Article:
This is a bit of an extension on yesterday's spiel about the censorship of books. Now I'm going to talk about censoring in American television, which I often find to be as ridiculous as the people who ban books.
It's strange what will create an uproar, a demand for censorship. The United States is a country that made freedom of speech the first amendment, and yet people ban books, ask that episodes of television shows to never be repeated or ask to ban the show completely. And let's not forget the "watchdog," the FCC, which inspects episodes for indecent material.
And by indecent, I mean sexual. Violence rarely raises a red flag, unless there is too much blood. Go ahead! Let someone get shot in the stomach! Just don't dare to show the actual consequences! But if a woman's skirt be too short or two men happen to kiss...then we have a problem.
And sixty years ago, the television taboos were so much worse! Married couples couldn't be shown in the same bed. Until the biggest television star in the country became pregnant, pregnant women weren't allowed to be shown, either. Even the word "pregnant" wasn't allowed! And do you know why that was? Because everyone knows in order to become pregnant, you have to have [looks around furtively] sex. And we can't have that.
Then there were the complaints about "appropriate dress," again mostly for women. I Dream of Jeannie had to keep their female lead's belly button covered after someone casually mentioned you could see it. On The Dick Van Dyke show, people were scandalized by the capris Mary Tyler Moore wore. They weren't a dress! And let's not forget, the original character was deemed too Jewish.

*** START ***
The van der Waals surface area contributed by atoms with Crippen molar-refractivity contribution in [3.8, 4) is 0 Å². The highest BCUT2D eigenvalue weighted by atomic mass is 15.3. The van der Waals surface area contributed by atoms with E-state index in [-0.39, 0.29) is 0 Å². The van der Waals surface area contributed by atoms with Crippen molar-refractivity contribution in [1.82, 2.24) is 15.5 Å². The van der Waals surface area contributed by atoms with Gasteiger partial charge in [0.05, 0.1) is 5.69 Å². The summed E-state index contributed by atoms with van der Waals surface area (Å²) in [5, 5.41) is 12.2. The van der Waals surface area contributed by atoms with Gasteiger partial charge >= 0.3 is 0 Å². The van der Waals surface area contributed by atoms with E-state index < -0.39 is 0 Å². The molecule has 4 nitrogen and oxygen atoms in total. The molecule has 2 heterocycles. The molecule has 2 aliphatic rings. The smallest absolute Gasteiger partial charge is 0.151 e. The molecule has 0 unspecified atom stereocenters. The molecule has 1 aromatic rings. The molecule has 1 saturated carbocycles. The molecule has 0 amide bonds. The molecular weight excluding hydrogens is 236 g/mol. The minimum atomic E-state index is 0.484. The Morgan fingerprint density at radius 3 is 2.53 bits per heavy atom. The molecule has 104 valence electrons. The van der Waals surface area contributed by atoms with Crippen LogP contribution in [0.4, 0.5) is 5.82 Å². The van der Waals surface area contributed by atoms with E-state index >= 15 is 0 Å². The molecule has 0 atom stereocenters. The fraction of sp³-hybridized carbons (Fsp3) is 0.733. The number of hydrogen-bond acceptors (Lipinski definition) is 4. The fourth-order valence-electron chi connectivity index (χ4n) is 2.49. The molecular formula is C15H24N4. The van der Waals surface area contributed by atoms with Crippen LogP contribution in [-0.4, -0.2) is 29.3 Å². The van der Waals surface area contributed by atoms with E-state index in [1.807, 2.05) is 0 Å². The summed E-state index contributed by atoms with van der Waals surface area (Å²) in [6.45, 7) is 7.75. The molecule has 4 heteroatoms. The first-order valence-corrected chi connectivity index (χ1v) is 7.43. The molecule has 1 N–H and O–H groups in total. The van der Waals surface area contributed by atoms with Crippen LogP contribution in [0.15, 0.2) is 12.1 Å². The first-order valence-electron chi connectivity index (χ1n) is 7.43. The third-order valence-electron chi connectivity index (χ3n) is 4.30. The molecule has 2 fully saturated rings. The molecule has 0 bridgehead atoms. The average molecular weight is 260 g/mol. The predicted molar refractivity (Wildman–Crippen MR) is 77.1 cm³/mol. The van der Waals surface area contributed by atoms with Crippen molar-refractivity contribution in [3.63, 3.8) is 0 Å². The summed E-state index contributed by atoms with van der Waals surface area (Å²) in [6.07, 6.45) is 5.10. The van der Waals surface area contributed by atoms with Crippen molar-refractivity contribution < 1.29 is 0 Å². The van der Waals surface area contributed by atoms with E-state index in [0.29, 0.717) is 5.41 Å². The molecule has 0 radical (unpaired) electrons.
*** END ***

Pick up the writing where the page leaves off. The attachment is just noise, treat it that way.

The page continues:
Flash forward to the nineties, when the two reigning shows were Seinfeld and Friends. Lots of sex there, including the first admission that people actually do masturbate. But I can count on one hand the number of black characters on each show. Asians and Hispanics? Maybe a few. Gays? What are you nuts? Perhaps it's interesting to note that the character of Chandler on Friends was originally meant to be gay. If he was, I wonder what would have happened in the gay movement? It may have jumped forward a few years, and not needed Will & Grace (which my uncle found offensive) to bring it into people's homes.
Like sex (but really not), homosexuality is a touchy subject on TV. Will & Grace brought it to the fore, but how often did you see Will kiss a man as opposed to Grace? And the first same-sex couple kiss wasn't even on this supposed barrier breaking show. It was on Buffy the Vampire Slayer. Of course, it created a small storm, too, although when I saw it, two females who had been dating for a while exchanging a simple kiss of affection, I didn't think twice about it. I didn't realize it was an issue (and neither did Joss Whedon, apparently). Maybe it wasn't until other people made it one.
What is it about sex that puts people on edge so badly when they could just turn off the TV? They don't want their children exposed to it...then don't expose them. If they look it up, which they're bound to do because adults are making a big deal about it, maybe you should tell them why you think it's inappropriate rather than demanding it be taken away from the people who enjoy it and don't have a problem with it. Maybe you should throw out your freaking TV! But this is the United States. People can say what they want, and that includes when they're on TV. Whatever you think of a show, it has a much a right to be heard as your complaints.
And people: sex is just sex.